Hundreds of GitHub repositories have been targeted by a threat actor masked as the GitHub platform’s Dependabot feature to install password-stealing malware.
The threat actor targeted website projects on GitHub and was able to threaten the security of an array of end users with a crude manipulation of their identity.
Dependabot is GitHub’s automated dependency-management tool which scans projects for security vulnerabilities and outdated versions, automatically generating pull requests with details of the automatically applied fixes.
Seeing Dependabot contributions in a GitHub project is common and there are a number of ways a genuine commit can be identified.
Dependabot has a unique blue avatar, which is displayed as a square image in commit logs. Human GitHub users’ avatars are displayed as circles. The feature also carries with it a unique ‘Bot’ tag that’s applied next to the ‘dependabot’ alias - a UI feature that a user could not replicate.
The latest attack, investigated by researchers at Checkmarx, showed threat actors mimicking Dependabot by changing the account alias to ‘dependabot[bot]’, along with a blank avatar.
Researchers said this was likely enough to convince most users that a commit had been legitimately made by Dependabot and that it didn’t warrant a second look.
“This is the first incident [in which] we have witnessed a threat actor using fake git commits to disguise activity, knowing that many developers do not check the actual changes of Dependabot when they see it,” researchers said.
According to some of the affected users, GitHub personal access tokens (PATs) were stolen to gain access to projects. PATs offer an alternative method to authenticate access to GitHub without passwords and multi-factor authentication.
After stealing these, the threat actor was able to take over accounts that had access to projects, change their aliases to ‘dependabot[bot]’, and make malicious code commits.
While the idea of forging commits in GitHub isn’t new, researchers said this is the first time they’ve seen Dependabot itself being spoofed in dependency-poisoning attacks.
It’s been known for well over a year that attackers are able to falsify commit dates to make an account appear more active than it actually has been, and spoof the identity of a contributor to poison GitHub projects, but the Dependabot tactic is a new one.
To mitigate any possibility of missing a malicious commit, GitHub introduced Commit Signature Verification which cryptographically signs commits to show they’ve been made by the genuine account holder rather than an attacker that has taken control of their account.
Checkmarx said there are limitations to the feature, in that unverified commits aren’t flagged to project contributors in an overt way. Commits receive a green ‘Verified’ tag next to them, which cannot be forged, but these rely on users being aware of what to look for and checking each one manually, and the user enabling ‘Vigilant Mode’ in their profile.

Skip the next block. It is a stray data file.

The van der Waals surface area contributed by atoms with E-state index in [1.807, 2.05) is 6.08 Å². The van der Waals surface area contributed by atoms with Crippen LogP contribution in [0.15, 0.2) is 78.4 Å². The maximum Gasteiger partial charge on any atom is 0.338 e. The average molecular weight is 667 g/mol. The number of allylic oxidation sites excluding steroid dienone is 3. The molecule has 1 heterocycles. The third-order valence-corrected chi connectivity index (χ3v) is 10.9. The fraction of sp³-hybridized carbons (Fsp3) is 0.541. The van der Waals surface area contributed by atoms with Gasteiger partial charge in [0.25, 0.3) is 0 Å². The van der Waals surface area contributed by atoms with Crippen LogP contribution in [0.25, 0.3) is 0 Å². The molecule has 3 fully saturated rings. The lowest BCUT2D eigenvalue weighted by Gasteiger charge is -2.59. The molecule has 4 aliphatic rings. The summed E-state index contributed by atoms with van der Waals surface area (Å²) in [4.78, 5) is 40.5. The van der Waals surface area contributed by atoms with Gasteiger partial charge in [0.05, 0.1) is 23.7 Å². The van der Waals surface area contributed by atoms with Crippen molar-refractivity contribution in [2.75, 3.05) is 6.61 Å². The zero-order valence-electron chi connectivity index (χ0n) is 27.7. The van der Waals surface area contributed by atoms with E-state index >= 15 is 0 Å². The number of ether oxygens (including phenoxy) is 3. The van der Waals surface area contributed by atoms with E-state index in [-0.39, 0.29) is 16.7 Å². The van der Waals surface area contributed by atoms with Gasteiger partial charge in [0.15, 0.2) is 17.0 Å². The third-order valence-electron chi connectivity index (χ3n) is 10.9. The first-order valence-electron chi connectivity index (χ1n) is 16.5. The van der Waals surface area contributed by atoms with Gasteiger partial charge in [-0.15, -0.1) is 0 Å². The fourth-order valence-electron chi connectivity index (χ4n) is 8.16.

Researchers said they aren’t certain how the threat actor was able to acquire developers’ PATs, but they believe “the most likely scenario” is one that sees the developer’s computer infected with a malicious open source package that was able to steal the token and exfiltrate it via an attacker-controlled command and control (C2) server.
Once the threat actor was in control of the PATs, commits titled ‘fix’ were made to projects to install the password-stealing malware code.
Analysis showed this part of the attack was likely automated since in most cases researchers observed two common stages of code manipulation on the affected project.
The first saw a new workflow YAML file added to projects called ‘hook.yml’ which sends secrets and variables from the project to a URL - a process that’s re-triggered with every code push.
Anything inputted to web-based password forms from there on was intercepted and exfiltrated via the same attacker-controlled URL as the one used by the workflow file.
“This whole situation teaches us to be careful about where we get our code, even from trusted places like GitHub,” said Checkmarx. “It shows that even big platforms can have problems, so we need to always watch out and protect ourselves online.
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“To make things safer, consider switching to GitHub’s fine-grained personal access tokens. These tokens allow you to reduce the risk of compromised tokens. So, if someone bad gets one of these keys, they can't do a lot of damage.
“The attacker's tactics, techniques, and procedures (TTPs) involve the use of fake commits, stealing user credentials, and impersonating Dependabot to avoid detection, [and] show us supply chain attacks are getting more sophisticated as attackers realize it doesn’t take much to move silently.”
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Connor Jones has been at the forefront of global cyber security news coverage for the past few years, breaking developments on major stories such as LockBit’s ransomware attack on Royal Mail International, and many others. He has also made sporadic appearances on the ITPro Podcast discussing topics from home desk setups all the way to hacking systems using prosthetic limbs. He has a master’s degree in Magazine Journalism from the University of Sheffield, and has previously written for the likes of Red Bull Esports and UNILAD tech during his career that started in 2015.